Opportunist: Why do you feel restoration of felons’ rights is an important issue?

George Sheldon: It’s the smart thing to do. If you’ve paid your debt and served your time, you should be restored to the rights that you had. When I say that, I believe that if inmates are returning to life in the community and cannot get a job or vocational training or reconnect effectively with their families it becomes a vicious cycle.

Opportunist: If you end up working with a governor from the opposite side of the political aisle, how do you anticipate handling the situation?

George Sheldon: I think you’ve got to reach across the aisle. Having been secretary of the Florida Dept. of Children and Families and working with a Republican legislature, and having served as acting assistant secretary within the U.S. Dept. of Health and Human Services and being involved in passing two significant pieces of legislation in the area of child welfare, I’ve learned that you have to reach across the aisle. But others have to be willing to reach back. There are many Republicans who want to build bridges and work together. We have to build those coalitions. I do not think Gov. Scott will win reelection, so I look forward to working with Gov. Crist.

Opportunist: In light of the Trayvon Martin and Wesley Chapel movie theater shootings, do you believe Florida’s controversial ‘Stand Your Ground’ law should be abolished?

George Sheldon: ‘Stand Your Ground,’ at minimum, should not be used as part of standard jury instructions. It was not a defense and should not be argued as a defense, but the jury was instructed to consider it. I don’t think juries really understand ‘Stand Your Ground.’ Ever since Florida expanded the castle doctrine it has been interpreted wrongly so as to allow you to stand your ground anyplace you have a reasonable right to be—from the shopping center to the movie theater and everywhere in between. The problem I have with that interpretation is the person who winds up using the defense is the person who survives the confrontation. My intention as attorney general is to immediately convene a working group of attorneys, law enforcement and members of the judicial system to devise an appropriate interpretation of ‘Stand Your Ground’ if the legislature fails to take action on its own.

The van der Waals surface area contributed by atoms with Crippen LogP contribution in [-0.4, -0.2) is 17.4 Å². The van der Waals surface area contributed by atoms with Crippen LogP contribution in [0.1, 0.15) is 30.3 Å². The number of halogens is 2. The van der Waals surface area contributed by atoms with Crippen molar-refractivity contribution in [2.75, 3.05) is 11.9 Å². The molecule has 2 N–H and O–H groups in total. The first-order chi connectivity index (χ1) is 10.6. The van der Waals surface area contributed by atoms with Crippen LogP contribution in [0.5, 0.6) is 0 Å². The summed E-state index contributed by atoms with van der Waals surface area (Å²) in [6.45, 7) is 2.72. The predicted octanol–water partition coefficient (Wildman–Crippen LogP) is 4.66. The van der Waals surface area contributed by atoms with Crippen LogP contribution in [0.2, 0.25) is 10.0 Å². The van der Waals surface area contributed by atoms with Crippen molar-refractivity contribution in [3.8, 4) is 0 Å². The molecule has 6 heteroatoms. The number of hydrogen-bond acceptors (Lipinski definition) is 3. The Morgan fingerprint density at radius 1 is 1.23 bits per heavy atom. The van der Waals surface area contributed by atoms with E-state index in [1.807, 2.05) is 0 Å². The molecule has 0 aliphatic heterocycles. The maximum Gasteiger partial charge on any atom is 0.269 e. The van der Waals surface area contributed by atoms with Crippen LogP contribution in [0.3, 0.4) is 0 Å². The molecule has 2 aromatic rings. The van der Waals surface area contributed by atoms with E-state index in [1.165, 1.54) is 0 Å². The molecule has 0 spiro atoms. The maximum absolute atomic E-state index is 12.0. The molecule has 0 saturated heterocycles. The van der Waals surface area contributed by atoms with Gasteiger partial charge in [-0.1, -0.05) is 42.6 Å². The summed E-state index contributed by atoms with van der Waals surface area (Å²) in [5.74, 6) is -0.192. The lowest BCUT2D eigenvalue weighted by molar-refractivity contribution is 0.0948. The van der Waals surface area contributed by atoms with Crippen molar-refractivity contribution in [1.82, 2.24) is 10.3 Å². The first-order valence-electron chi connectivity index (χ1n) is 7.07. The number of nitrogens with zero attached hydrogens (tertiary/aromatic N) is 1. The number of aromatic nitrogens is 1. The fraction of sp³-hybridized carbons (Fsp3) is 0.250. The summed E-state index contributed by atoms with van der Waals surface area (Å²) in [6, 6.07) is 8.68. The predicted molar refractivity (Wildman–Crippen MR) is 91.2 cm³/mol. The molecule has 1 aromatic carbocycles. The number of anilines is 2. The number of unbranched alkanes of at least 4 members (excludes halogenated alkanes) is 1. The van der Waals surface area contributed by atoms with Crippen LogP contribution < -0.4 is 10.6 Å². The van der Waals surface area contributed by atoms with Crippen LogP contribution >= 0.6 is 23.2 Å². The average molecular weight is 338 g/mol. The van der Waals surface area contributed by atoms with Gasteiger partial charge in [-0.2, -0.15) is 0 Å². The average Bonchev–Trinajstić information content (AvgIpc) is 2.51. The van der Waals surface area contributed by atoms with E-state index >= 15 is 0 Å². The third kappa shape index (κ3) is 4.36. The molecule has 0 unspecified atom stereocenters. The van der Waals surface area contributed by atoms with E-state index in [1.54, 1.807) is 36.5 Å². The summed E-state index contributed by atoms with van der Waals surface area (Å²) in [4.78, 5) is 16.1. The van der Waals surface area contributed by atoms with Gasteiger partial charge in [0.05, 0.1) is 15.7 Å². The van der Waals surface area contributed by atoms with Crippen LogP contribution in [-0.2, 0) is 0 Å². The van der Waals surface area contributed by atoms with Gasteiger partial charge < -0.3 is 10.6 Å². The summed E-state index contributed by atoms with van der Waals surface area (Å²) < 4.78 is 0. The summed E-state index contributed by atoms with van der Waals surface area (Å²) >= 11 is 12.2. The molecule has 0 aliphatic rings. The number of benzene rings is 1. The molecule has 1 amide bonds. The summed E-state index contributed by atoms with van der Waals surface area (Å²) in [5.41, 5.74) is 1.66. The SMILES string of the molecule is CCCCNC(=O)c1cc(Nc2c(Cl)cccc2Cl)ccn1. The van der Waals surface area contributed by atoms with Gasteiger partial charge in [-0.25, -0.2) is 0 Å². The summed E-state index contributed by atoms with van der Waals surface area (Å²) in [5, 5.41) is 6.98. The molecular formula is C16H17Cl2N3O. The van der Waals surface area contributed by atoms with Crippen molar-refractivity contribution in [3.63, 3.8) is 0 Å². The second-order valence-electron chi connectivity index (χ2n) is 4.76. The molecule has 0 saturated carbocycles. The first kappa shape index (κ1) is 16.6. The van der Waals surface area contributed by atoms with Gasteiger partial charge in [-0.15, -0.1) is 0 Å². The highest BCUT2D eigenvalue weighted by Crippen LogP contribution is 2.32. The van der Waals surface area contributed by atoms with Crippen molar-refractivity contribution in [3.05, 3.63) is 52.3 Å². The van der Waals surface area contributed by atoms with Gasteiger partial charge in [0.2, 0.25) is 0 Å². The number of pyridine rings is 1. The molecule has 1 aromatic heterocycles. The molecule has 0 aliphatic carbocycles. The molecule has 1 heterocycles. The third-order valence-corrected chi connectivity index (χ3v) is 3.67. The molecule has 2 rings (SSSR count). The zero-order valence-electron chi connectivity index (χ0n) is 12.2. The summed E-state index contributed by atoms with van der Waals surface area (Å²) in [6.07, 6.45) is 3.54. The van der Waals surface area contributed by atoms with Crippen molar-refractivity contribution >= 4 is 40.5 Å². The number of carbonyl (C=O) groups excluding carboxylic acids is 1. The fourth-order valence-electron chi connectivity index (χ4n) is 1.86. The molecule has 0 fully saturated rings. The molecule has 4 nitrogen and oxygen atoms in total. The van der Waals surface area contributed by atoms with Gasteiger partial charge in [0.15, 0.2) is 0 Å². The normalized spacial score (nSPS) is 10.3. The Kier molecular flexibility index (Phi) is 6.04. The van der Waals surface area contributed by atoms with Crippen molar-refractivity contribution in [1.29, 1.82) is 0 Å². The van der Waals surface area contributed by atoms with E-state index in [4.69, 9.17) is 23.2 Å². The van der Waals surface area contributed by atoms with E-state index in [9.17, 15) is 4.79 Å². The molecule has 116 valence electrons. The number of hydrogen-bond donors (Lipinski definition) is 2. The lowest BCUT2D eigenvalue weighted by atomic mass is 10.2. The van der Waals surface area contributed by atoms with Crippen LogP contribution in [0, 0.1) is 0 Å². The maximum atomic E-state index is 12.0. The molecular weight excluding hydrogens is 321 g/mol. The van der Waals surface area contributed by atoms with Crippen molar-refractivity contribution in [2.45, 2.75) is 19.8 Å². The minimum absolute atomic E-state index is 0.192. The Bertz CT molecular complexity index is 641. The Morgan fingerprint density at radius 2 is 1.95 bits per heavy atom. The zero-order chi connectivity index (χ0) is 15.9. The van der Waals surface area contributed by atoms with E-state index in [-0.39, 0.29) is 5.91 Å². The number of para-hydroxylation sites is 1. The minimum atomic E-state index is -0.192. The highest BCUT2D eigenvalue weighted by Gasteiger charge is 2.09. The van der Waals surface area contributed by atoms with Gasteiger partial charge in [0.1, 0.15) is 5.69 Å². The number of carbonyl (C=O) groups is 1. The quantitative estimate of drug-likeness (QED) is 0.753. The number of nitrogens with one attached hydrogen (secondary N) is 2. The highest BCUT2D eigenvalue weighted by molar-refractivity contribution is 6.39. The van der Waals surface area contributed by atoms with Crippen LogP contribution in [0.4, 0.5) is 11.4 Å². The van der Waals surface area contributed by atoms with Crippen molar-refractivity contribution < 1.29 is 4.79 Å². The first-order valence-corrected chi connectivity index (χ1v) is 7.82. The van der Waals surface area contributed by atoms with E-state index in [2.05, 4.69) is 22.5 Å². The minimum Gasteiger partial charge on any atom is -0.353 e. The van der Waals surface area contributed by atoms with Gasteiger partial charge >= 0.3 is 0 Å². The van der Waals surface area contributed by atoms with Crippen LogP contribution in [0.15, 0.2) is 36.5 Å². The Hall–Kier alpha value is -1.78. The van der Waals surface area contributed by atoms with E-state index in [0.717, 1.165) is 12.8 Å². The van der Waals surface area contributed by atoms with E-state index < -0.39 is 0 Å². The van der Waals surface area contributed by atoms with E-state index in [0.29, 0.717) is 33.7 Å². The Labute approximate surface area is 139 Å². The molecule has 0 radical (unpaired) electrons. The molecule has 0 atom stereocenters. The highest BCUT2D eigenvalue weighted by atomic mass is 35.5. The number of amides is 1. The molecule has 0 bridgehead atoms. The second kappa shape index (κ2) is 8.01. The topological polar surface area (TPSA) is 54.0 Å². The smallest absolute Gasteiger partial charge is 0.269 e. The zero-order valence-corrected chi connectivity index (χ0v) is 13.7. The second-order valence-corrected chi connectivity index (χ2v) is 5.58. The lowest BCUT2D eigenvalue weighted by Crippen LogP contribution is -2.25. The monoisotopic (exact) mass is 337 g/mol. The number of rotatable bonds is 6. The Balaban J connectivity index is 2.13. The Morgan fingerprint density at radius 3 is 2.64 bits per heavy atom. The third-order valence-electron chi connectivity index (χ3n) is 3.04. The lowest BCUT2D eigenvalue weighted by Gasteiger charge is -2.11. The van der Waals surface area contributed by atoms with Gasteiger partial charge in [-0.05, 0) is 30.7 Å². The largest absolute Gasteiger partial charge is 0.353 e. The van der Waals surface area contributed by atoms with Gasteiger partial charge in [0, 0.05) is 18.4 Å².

Opportunist: What is your stance on protection of public lands?

George Sheldon: First, I support Amendment 1 [the Florida Water and Land Conservation Initiative]. I don’t think this legislature is willing to do what is necessary to adequately purchase lands that need to be preserved for future generations. Public lands are just what I articulated—they are public—but it’s not only about preserving land and protecting endangered species. We have a delicate environmental balance and a very fragile ecosystem, and it’s important to keep that ecosystem balanced in such a way that it performs the functions God intended. The Everglades is the primary source of drinking water for South Florida, so if we continue to degrade it and allow the encroachment of development we will endanger that water supply. The same thing holds true with the springs in North Florida or water coming in from Alabama and Georgia. Water is critical to our state. Tourism is our No. 1 economic engine, but our environment and natural resources are also critical to maintaining a stronger economy.

Opportunist: Do you support offshore drilling?

George Sheldon: I shared in the BP oil spill claims process for Florida, and I think for the same reason I articulated about our environment being critical to the economic engine that runs this state it’s not very smart to gamble that on what we now know are strong probabilities of a spill. In the Florida Keys, for instance, we saw that tourism was down about 60 percent after the BP oil spill. There was no oil there but there was this negative national perception and that hurt the economy.